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The unfinished agenda here is to continue the attack on reproductive rights; to roll back laws designed to control gun proliferation, thereby doing little to alleviate the anxieties of minorities at the receiving end of police violence; to keep up the disparaging rhetoric targeting immigrants as such and undocumented workers in particular, especially to garner political capital on the issue of border crossings in the south; and to push back against a host of other liberal-era reforms passed under Mr. Biden and his democratic predecessor Barack Obama, including health-care reform laws, minimum wage requirements, environmental protection measures and many others.

In the realm of foreign policy, under Mr. Trump the U.S. exited a range of international organisations and treaties, including the World Health Organization, the Trans-Pacific Partnership, the Paris Climate Agreement, UNESCO, the Iran nuclear deal, the UN Human Rights Council, the UN Relief and Works Agency, and the Intermediate-Range Nuclear Forces arms control treaty with Russia. His administration also either blocked some aspects of the functioning of or publicly disparaged the World Trade Organization and the North Atlantic Treaty Organization (NATO).

In some of the above cases, the philosophical “principle” underlying the U.S.’s exit from an international obligation was simply the notion that Washington was better off shifting its policy gaze inward and allowing other world powers to do more heavy lifting for international institutions — seen as but one step required to Make America Great Again.

Yet, the other dimension of the U.S.’s global retreat contained a strategic element — such as the view in the Trump White House that UNESCO had an anti-Israel bias, or that while Washington might continue to aid Ukraine in repelling the Russian invasion, more support for NATO was required of western European powers who, after all, were far closer to the conflict zone to their east.

Indeed, if Mr. Trump romps back to power next year, it could well be expected that his White House would capitalise on the disenchantment that both the liberal left and the pro-Israel right in the U.S. have felt with regards to the Biden strategy for the war in Gaza. According to a recent Times/Siena poll, 57% of registered voters disapprove of the manner in which the Biden administration has managed the conflict, while young voters, aged 18-29 years disapprove overwhelmingly, at 72%.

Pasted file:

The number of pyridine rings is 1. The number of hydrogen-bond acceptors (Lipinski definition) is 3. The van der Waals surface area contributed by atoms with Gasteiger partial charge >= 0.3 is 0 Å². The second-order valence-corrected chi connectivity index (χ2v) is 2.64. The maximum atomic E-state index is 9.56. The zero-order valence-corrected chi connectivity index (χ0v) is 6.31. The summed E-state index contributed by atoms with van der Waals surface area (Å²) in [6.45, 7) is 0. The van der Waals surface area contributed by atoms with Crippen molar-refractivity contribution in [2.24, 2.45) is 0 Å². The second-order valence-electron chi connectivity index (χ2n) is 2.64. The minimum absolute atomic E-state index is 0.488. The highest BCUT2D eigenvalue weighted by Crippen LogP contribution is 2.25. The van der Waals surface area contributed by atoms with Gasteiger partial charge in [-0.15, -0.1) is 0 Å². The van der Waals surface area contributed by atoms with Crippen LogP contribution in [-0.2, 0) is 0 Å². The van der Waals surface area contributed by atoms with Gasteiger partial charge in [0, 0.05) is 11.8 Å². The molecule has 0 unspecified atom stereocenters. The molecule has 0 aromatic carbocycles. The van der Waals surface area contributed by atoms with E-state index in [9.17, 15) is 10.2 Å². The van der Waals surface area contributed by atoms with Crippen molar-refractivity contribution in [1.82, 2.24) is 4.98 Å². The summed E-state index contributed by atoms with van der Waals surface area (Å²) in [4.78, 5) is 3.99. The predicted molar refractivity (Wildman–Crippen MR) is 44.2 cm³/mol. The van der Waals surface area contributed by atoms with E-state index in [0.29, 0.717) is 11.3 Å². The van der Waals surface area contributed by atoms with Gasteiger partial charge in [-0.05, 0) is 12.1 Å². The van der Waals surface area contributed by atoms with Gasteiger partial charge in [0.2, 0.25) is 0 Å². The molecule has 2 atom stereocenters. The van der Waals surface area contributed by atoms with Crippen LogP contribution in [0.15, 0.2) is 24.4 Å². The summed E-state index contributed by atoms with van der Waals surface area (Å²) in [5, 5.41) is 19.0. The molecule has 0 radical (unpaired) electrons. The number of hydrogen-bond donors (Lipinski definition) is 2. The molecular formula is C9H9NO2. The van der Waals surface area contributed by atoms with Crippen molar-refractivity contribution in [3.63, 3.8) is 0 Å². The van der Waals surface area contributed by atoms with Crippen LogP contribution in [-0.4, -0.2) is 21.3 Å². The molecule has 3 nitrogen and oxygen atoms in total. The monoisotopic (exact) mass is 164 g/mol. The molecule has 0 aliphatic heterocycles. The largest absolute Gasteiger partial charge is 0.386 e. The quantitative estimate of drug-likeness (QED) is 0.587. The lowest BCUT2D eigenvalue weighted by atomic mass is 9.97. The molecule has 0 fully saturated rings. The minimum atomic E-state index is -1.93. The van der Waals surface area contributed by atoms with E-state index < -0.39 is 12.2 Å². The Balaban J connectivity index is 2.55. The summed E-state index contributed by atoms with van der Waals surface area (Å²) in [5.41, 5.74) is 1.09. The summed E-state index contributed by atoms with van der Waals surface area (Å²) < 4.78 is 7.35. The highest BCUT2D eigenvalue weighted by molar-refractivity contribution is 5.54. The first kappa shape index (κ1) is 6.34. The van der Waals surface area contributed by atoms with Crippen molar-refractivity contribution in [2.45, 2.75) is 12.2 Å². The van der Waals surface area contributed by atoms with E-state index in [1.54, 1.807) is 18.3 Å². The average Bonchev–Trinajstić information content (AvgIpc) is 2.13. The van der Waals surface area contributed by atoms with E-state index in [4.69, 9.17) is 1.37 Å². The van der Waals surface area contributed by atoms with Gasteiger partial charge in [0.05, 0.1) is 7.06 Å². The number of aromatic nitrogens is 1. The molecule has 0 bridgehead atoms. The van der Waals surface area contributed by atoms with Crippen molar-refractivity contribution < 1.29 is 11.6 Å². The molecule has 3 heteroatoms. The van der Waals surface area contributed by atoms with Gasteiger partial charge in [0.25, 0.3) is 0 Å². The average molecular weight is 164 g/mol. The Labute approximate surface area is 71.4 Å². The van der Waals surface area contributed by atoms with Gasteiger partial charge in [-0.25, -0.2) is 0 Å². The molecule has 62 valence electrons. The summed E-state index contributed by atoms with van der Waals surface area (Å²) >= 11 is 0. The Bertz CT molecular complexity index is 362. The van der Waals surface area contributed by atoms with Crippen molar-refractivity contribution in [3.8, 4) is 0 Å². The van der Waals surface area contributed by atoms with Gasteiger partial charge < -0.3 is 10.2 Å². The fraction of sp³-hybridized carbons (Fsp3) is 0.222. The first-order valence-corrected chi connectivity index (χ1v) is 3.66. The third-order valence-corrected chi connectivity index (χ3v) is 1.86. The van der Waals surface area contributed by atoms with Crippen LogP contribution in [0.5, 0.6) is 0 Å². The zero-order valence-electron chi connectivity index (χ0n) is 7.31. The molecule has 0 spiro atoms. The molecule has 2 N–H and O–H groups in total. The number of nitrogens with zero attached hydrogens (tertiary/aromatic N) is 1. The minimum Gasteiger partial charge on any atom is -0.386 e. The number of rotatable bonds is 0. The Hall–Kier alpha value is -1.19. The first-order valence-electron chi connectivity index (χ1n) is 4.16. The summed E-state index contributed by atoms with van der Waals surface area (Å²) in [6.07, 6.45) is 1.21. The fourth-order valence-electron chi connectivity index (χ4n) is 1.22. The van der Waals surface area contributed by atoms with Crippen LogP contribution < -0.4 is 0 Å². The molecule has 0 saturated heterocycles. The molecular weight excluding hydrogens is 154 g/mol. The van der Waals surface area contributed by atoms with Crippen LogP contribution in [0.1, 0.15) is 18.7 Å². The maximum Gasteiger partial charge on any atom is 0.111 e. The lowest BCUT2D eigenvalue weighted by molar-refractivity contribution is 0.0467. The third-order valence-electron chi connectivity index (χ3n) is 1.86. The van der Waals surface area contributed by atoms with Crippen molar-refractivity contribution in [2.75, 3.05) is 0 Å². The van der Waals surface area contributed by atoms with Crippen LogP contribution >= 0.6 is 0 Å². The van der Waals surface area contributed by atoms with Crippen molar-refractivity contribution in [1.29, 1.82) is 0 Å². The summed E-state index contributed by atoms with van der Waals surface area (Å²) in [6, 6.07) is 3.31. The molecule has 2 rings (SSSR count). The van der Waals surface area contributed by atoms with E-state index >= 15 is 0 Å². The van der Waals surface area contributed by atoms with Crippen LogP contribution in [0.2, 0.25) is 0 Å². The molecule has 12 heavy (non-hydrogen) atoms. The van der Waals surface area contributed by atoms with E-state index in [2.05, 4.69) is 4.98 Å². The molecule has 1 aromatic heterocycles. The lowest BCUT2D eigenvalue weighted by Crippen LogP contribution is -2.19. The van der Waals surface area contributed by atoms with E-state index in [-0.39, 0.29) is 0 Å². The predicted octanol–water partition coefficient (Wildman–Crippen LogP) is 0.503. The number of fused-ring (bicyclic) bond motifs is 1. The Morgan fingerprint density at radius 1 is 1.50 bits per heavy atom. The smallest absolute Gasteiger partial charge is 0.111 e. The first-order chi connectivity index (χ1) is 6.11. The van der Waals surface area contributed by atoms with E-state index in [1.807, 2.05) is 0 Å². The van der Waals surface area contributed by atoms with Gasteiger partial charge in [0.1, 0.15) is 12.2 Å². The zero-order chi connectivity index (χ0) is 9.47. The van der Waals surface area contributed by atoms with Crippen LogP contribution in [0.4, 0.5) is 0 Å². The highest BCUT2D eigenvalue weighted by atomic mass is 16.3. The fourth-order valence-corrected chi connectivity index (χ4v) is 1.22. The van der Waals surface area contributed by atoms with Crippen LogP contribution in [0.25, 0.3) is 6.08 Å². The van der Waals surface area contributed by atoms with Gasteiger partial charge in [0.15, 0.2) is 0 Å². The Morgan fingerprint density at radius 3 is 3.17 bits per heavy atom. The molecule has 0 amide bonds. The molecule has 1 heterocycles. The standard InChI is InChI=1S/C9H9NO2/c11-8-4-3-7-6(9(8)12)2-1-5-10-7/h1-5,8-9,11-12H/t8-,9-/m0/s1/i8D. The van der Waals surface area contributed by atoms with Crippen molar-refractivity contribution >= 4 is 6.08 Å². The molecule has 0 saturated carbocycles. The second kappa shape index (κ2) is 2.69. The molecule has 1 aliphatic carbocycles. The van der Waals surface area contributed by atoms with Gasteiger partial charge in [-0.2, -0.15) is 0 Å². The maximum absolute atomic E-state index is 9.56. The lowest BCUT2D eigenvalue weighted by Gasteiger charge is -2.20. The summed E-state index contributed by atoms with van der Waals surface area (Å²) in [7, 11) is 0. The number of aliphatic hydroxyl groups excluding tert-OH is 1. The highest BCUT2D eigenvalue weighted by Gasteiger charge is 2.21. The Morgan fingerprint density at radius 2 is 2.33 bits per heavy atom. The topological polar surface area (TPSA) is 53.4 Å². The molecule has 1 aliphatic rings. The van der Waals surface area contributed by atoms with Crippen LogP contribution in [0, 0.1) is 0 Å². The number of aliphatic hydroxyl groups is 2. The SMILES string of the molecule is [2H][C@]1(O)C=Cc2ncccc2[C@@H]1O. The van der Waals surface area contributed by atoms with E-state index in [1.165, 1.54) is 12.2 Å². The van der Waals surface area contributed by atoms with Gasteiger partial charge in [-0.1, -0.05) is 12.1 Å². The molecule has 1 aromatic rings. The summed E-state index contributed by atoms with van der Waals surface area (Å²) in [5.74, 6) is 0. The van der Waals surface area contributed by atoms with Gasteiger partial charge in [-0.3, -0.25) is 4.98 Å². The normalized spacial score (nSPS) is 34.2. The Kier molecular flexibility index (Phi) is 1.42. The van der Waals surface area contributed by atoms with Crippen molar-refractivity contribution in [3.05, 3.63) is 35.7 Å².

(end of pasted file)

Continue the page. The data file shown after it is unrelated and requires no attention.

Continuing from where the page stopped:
Similarly, the House of Representatives, which is Republican-controlled and increasingly bowing to the wishes of MAGA lawmakers including the House Freedom Caucus members, has come close to defunding for Ukraine’s war efforts and may yet do so, even in the face of Speaker Mike Johnson urging that Washington’s support to Kyiv should continue.

Finally, while the trade war launched by Trump 1.0 against China and other nations marked the triumph of domestic populism over international economic common sense, Trump 2.0, if it comes to pass, may well apply a more laissez-faire approach. This might imply turning a blind eye to a regional hegemon’s aggressive territorial ambitions in the South China Sea and across other parts of Asia, so long as Beijing placates Washington with favourable trade and investment terms.

The future of Trumpism

All this is in the realm of what might be, extrapolating from how the first wave of Trumpism reshaped institutional reality, redefined the limits of political correctness and rewrote the core tenets of American democracy. Even as Mr. Trump learns — perhaps not the lessons liberals would expect him to — from the slew of indictments that he has been slapped with, Trumpism can equally be expected to be transmogrified into a different beast, with new tactics and responses to a changed ground reality in 2024.

Nevertheless, the troubling question that his rise in 2016 begged still remains: can the U.S. ever hope to bridge the partisan gap and transcend the bitter polarisation that has become the norm, impacting every socio-economic issue that it grapples with? Maybe a future election could hold out hope for this collective healing to occur; but 2024 does not look promising in this context.